Greenland’s Jakobshavn Glacier is moving ice from the country’s ice sheet at a faster speed than has ever been recorded, according to researchers in Washington.
University of Washington Polar Science Center researcher Ian Joughin said that speeds in the summer months are now reaching more than four times as fast as what was recorded during the 1990s on Jakobshavn, which they believe has been the fastest glacier in Greenland since that time.
The glacier hit speeds of over 17kms per year in the summer months of 2012, a distance that equated to 46 metres a day. The researchers have described the flow rates as “unprecedented” and claim they are the fastest that have ever been recorded for an ice stream or glacier in Antarctica or Greenland.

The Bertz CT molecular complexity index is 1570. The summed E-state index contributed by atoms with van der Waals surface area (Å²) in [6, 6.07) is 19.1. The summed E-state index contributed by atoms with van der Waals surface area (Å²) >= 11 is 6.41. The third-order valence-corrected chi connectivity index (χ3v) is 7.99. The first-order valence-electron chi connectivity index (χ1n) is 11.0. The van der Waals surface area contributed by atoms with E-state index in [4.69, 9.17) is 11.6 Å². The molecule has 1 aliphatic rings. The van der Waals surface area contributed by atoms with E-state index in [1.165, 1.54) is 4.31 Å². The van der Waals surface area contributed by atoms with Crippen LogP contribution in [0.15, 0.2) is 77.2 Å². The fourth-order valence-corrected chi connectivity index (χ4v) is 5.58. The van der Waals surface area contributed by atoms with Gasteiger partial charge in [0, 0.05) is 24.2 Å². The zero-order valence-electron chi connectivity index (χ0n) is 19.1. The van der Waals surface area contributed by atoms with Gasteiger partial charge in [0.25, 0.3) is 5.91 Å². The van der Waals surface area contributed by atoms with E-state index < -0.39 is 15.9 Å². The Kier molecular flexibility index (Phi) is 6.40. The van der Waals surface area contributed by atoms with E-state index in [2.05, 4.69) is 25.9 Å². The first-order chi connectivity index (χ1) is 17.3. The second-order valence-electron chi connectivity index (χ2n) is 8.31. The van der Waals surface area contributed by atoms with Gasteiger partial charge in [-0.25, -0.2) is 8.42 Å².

They point out that speeds recorded in the summer are temporary as they slow down during the winter months. However, they note that the average annual speed over the last couple of years is almost three times what was recorded during the 1990s.
The Jakobshavn Glacier speedup means it is moving more ice from the glacier to the ocean which, in turn, is contributing to the rise in sea levels. Joughin said they know that between 2000 and 2010 Jakobshavn contributed to a 1mm rise in sea level. He added that with the new speeds hit, it is expected to contribute even more during the next decade.